The Struggle to Realize Healthy Mothers, Safe Babies
The nearest hospital in Tanah Grogot takes three hours to reach. It has to pass through a damaged road. When it rains, the road is muddy and vehicles can get stuck in the mud puddles. This is the situation that the doctorSHARE team witnessed firsthand when providing medical services in this location.
Imagine if a patient in an emergency condition has to go through such a road. Especially if the patient is pregnant. According to the local midwife, it is not uncommon for patients to end up giving birth before reaching the hospital.
The difficult access to the hospital is slightly overcome by the presence of the Puskesmas Bantu (Pusban) in Riwang Village, Batu Engau District, East Kalimantan. In the Pusban, there are two midwives assigned by the Paser District Health Office.
Riwang Village Pusban, which consists of two examination rooms, is located near the Riwang Village Office. The midwives live right next to the Pusban. The equipment at the Pusban is actually quite complete. However, patients in critical condition still need to be referred to the hospital. The lack of an ambulance is also a problem.
“The condition of Pusban is quite good, it has the first aid equipment for childbirth. It’s just that the road is damaged and people are still reluctant to get their health checked,” Dr. Rocky Ellery James Tumbelaka, doctorSHARE’s medical service coordinator in Riwang Village, explained.
In addition to the damaged road, public awareness to check their pregnancy is still considered lacking. Pusban is still underutilized by residents. According to Sumartila, Amd. Keb. who is the midwife of Riwang Village, the awareness of residents to check their pregnancies is still an obstacle in the village.
In the period leading up to the birth, it is not uncommon for pregnant women to be reluctant to go to the Pusban to give birth. Pregnant women prefer to give birth at home. In such conditions, Pusban midwives are forced to approach the patient’s house even though they have to travel through difficult terrain and unpredictable weather.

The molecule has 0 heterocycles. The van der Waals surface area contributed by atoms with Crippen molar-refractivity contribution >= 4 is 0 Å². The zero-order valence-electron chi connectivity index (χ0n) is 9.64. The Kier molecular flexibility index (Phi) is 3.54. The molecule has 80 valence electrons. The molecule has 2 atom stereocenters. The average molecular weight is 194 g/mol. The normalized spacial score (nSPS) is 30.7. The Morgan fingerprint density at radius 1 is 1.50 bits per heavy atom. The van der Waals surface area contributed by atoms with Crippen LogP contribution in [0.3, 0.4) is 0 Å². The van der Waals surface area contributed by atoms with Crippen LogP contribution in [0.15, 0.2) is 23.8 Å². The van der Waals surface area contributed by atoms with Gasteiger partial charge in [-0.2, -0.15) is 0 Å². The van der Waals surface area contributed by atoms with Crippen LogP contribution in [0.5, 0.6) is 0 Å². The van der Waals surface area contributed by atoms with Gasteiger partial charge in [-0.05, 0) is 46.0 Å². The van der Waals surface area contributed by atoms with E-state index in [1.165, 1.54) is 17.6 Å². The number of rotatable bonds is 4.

Even at night, Pusban midwives still visit the homes of patients giving birth. The damaged road and distant houses force Pusban midwives to sleep at the patient’s house.
“If the patient gives birth at night and does not want to be taken to Pusban, we (midwives) have to go there and often have to stay there,” said Sumartila.
Armed with a bag containing birthing aids, the midwife goes to the patient’s house. The contents of the bag are useful to help the patient give birth, but it is not equipped with a resuscitation device (a tool for babies who have difficulty breathing) and oxygen. However, this magic bag from the Pusban midwife in Riwang Village has resulted in zero deaths during childbirth.
“This is the only bag we bring to the patient’s house when giving birth. The contents are quite complete. Although we still lack oxygen and resuscitation equipment, we can still replace it with finger help if there is a baby who has difficulty breathing,” explained Sumartila.
Babies who have difficulty breathing should be assisted with resuscitation equipment for babies. If there is no such device, it can be replaced by providing manual breathing assistance. The way to give manual breathing assistance to a baby is to press certain parts of the chest with the thumb thirty times.
Health checks continue to be carried out after childbirth. After the baby is born, the baby is given vitamins. The mother’s postnatal condition is also taken care of. Despite being in an area with difficult access, immunizations in Riwang Village are routinely held. The health of babies in this village is not left behind by the city.
At one point, residents were concerned about the news of fake vaccines on television. However, the midwife was able to explain where the vaccines at Pusban came from. The medicines and immunization vaccines come from the Health Office of Paser Regency, East Kalimantan.
The midwife of Pusban Riwang Village hopes that residents will be more aware of checking their pregnancies to minimize unwanted events. In addition, although it can still be handled through manual breathing assistance, the midwife really hopes for a resuscitation device for babies.
The goal of realizing healthy mothers and safe babies in Tanah Grogot is not easy. But the existing limitations do not hinder the struggle of Pusban midwives. We should give them a thumbs up.